Banks also buy CDS on their counterparties to hedge against the risk of trading partners going bust, Duffie said. To ensure those claims are paid, the banks may be turning to institutions deemed systemically important, such as JPMorgan, according to Duffie. The bank, the largest in the U.S. by assets, accounts for a quarter of all credit derivatives outstanding in the U.S. banking system, according to OCC data.
Goldman Sachs said it had hedged itself against the collapse of AIG by buying CDS on the firm. Company documents later released by Congress showed that some of that protection was purchased from Lehman Brothers Holdings Inc. and Citigroup, firms that collapsed or were bailed out during the crisis.
U.S. banks are probably betting that the European Union will also rescue its lenders, said Daniel Alpert, managing partner at Westwood Capital LLC, a New York investment bank.
“There’s a firewall for the U.S. banks when it comes to this CDS risk,” Alpert said. “That’s the EU banks being bailed out by their governments.”
European leaders are doing everything they can not to trigger the default clauses in CDS contracts to avoid putting the banking system at risk. They persuaded bondholders to accept a 50 percent loss on their holdings of Greek debt in an agreement reached in Brussels last week with the Institute of International Finance, an industry association. The deal calls for a voluntary exchange of debt.
Another trade group, the International Swaps & Derivatives Association, or ISDA, decides whether a debt restructuring triggers CDS payments. The committee that will rule on the Greek deal is made up of 10 bank representatives and five investment managers and needs 12 votes to reach a decision. ISDA said on Oct. 27 that the agreement would most likely not be considered a default since it’s voluntary.
That determination is difficult to justify because almost every sovereign debt default includes some restructuring in which bondholders participate, according to Janet Tavakoli, founder of Tavakoli Structured Finance Inc. in Chicago.
Favoring Big Banks
“The ISDA ruling favors the big banks that sold the CDS because those banks sit on the ISDA board,” said Tavakoli, a former head of mortgage-backed-securities marketing at Merrill Lynch & Co. “Smaller banks or other institutions that might have bought the swaps to protect against a default like this don’t have as much influence.”
Some bondholders might challenge the ruling in court, Tavakoli said. Lauren Dobbs, an ISDA spokeswoman, declined to comment.
U.S. Treasury Secretary Timothy F. Geithner urged European leaders and finance ministers to increase the firepower of their 440 billion-euro rescue fund. The Obama administration’s stance might have been prompted by worries that defaults in the euro zone would hurt U.S. banks through their CDS exposure, according to Christopher Whalen, managing director of Institutional Risk Analytics, a Torrance, California-based bank-rating firm.
“Geithner keeps asking Europeans to fix their shop, but he doesn’t do anything to rein in the risk-creation at home through these derivatives,” Whalen said.
Leaders of the 17 euro-zone countries decided last week to more than double the size of their rescue fund to 1 trillion euros. They haven’t yet said how it will be financed.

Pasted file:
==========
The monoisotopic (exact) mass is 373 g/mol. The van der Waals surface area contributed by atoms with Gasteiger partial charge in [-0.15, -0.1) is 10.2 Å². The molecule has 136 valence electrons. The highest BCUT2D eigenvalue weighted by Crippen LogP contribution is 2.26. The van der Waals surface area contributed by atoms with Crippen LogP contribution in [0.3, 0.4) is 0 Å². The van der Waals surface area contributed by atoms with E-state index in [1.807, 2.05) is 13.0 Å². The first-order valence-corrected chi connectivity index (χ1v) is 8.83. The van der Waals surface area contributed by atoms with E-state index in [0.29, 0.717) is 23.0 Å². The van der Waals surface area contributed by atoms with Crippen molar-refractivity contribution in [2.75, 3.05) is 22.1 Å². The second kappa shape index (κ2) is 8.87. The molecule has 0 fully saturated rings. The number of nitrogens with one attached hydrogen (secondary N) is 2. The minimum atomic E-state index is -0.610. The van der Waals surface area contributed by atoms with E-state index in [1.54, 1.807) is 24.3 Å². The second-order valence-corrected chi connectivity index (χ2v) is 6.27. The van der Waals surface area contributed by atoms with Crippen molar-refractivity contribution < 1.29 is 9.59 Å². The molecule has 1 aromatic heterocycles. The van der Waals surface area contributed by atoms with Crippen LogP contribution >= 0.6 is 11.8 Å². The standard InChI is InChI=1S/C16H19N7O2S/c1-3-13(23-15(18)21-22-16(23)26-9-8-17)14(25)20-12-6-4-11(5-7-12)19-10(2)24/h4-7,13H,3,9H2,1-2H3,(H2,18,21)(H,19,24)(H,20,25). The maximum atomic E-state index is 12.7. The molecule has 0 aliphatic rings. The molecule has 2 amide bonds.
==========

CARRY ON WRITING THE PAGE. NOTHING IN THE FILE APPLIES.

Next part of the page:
Geithner and Federal Reserve Chairman Ben S. Bernanke have said they’re not worried about U.S. banks’ exposure to European sovereign debt. Regulators, including the Fed, are monitoring CDS risk, according to one official who declined to be named because he wasn’t authorized to discuss the matter. U.S. banks have collected sufficient collateral from counterparties on the CDS and should be able to manage defaults, the official said.
JPMorgan CEO Jamie Dimon, 55, said last month that the New York-based bank hedges its exposure to European sovereign debt through contracts with lenders in other countries, including Germany and France. The counterparties are diversified, and JPMorgan takes sufficient collateral to protect itself against losses, Dimon said during a third-quarter earnings call.
MF Global Holdings Ltd., a broker-dealer run by former Goldman Sachs co-Chairman Jon Corzine, reported $1 billion of net exposure to Spain and $3 billion to Italy in its second-quarter financials, explaining in a footnote that the net was partly due to a short position on French bonds. Those hedges weren’t enough to protect MF Global, which filed for bankruptcy yesterday after losses in the portfolio wiped out its capital.
Hedging and other ways of netting help banks report lower exposures than the full risk they might face. Morgan Stanley said last month that its net exposure in the third quarter to the debt of Spain’s government, banks and companies was $499 million. The Federal Financial Institutions Examination Council, an interagency body that collects data for U.S. bank regulators and disallows some of the netting, said the New York-based firm’s exposure in Spain was $25 billion in the second quarter.
The net figure for Italy was $1.8 billion, Morgan Stanley said, compared with $11 billion reported by the federal data-collection body.
Ruth Porat, 53, Morgan Stanley’s chief financial officer, said during a call with investors after the earnings report last month that the data compiled by regulators didn’t take into account short positions, offsetting trades or collateral collected from trading partners.
“It’s the firms that don’t post collateral because they’re seen as more creditworthy that pose the counterparty risk,” said Tchir. “Those could be insurance companies, mid-size European banks. If some of those fail to pay when the CDS is triggered, then the U.S. banks could be left holding the bag.”